On the 16th August 2012 the French Assemblée National ratified
President Hollande’s new tax and financial proposals.
These have created much media interest and even talk of a French
property slump – Trevor Leggett, Chief Executive of Leggett
Immobilier, has the following comments:
“When he came into power, President Hollande vowed to raise state
spending by €20bn over his first five years, as an example you may
remember that he pledged to hire 60,000 new teachers.
France consistently tops the polls of having the “highest quality of
life in Europe” and unrivalled healthcare and education systems are
the bedrock of this quality. Indeed, this state spending is why our
lives here in France are so attractive and the reason that 40,000
overseas buyers bought a property here last year.
Most of the policies brought into place simply bring European owners
of property in France into line with current French residents. Where
this is the case you could say that it’s probably long overdue.
For sure, the very top end of the market is going to see a hit with
wealthy individuals being directly targeted by the President but
overall I don’t think that the new regime will have a dramatic effect
on the general housing market.
Of much more importance will be whether agents and vendors bringing
houses onto the market decide to price their properties sensibly – if
they do then the market will continue to move. However, if they are
greedy and they overprice to compensate for higher taxes then the
market could stall. This would lead to a reduction in overall
transaction numbers and a resultant drop in market value”.
The two headline changes that were ratified by Parliament this month are:
Tax on “non resident” property owners
These apply from January 1st 2012. Total tax liability on rental
income has increased by 15.5% up to 35.5%. However, for UK citizens,
some of these charges can be offset due to the France/UK double tax
treaty – it is essential to get professional advice to determine the
level of your individual exposure.
The tax on property gains has increased to 34.5% (from 19%) for EU
residents but deductions can be made for every year of ownership after
the first 5 years (years 6-17 give 2% reductions, years 18-24 give 4%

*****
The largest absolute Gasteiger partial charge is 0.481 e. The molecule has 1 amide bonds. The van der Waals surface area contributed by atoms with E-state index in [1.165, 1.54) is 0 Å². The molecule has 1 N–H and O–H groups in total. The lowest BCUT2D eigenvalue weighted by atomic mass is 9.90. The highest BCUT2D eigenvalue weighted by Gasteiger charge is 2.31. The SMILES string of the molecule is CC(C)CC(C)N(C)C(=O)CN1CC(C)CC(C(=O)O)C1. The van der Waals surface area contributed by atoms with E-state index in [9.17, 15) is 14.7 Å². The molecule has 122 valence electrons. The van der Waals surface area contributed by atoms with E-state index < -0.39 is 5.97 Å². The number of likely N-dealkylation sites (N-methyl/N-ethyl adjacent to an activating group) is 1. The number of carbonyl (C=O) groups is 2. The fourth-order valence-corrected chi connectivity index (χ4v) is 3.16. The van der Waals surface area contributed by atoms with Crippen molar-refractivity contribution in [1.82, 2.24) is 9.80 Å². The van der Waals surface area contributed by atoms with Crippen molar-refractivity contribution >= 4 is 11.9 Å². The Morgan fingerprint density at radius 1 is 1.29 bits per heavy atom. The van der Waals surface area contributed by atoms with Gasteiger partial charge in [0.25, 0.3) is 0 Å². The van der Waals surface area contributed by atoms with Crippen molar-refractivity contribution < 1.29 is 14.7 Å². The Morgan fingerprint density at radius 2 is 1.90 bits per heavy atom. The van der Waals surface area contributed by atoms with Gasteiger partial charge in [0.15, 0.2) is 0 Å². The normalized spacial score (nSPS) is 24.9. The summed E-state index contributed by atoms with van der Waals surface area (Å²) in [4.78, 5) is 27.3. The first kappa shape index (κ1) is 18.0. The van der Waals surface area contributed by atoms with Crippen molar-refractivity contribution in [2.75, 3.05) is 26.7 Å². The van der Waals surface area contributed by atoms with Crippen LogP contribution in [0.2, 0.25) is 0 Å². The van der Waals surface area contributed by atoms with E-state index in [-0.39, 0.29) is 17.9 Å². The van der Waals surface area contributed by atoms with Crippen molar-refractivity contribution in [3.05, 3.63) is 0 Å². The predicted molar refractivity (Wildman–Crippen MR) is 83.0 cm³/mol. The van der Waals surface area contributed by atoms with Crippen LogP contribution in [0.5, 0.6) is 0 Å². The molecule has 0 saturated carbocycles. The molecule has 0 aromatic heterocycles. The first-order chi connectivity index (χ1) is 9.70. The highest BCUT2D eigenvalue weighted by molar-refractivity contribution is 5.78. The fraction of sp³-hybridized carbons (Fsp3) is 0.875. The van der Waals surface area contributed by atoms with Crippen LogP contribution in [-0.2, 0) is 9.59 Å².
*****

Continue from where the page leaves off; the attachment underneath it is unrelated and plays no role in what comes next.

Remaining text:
reductions and years 25-30 give 8% reductions).
French notaires have been told to deduct the tax directly upon
completion of the house sale.
There is still a question-mark over the fact that this tax was
originally drafted as a social security charge (“CSG RDS”) but is now
being called a gains tax. The European courts ruled that it is not
legal for a member state to charge a resident of another member state
social security charges. However, because of the subtle change in
wording this will not stop the government implementing the tax –
which, in any case, is only equal to that paid by French residents so
seen as fair in its application.
French wealth tax is calculated on January 1st each year and is
payable by those residents with assets worth over €1.3m. Returns have,
of course, already been submitted for 2012 but President Hollande has
introduced a one-off “exceptional contribution” where individuals pay
the difference between the old & new rates.
The tax is based upon the wealth of the household and unmarried
couples living together are treated as one household.
Don’t forget that the market value of your principal residence in
France if thats your main residence can be reduced by 30% for wealth
The new tax bands are as follows:
upto 800K€ = 0%
€800K -1.3M€ = 0.55%
€1.3m – €2.57m = 0.75%
€2.57m – €4.04m = 1.0%
€4.04m – €7.71m = 1.3%
€7.71m – €16.79m = 1.65%
€16.79m+ = 1.8%
Clearly you should seek professional tax advice based upon your
individual circumstances but the changes mean that, for some
individuals, it may well be worthwhile looking to buy your property
through an SCI (french property holding company) using the “corporate
tax” option so that the property is not included in wealth tax
calculations as it belongs to a company or professional venture
capital fund. Equally it makes more sense than ever to fund the
purchase through a mortgage, while rates remain this low, which will
reduce the amount of capital held in France by non-residents.
As has been well documented in the national press, many wealthy
residents believe they have been directly targeted and thus have been
looking to leave the country.
Measures are also being put in place to further modify the “exit tax”
that was put in place by President Sarkozy in March 2011. Those with 2
children and assets below €200,000 should not be concerned by the
changes but those over this threshold should continue to monitor the
papers coming out of the Assemblée National.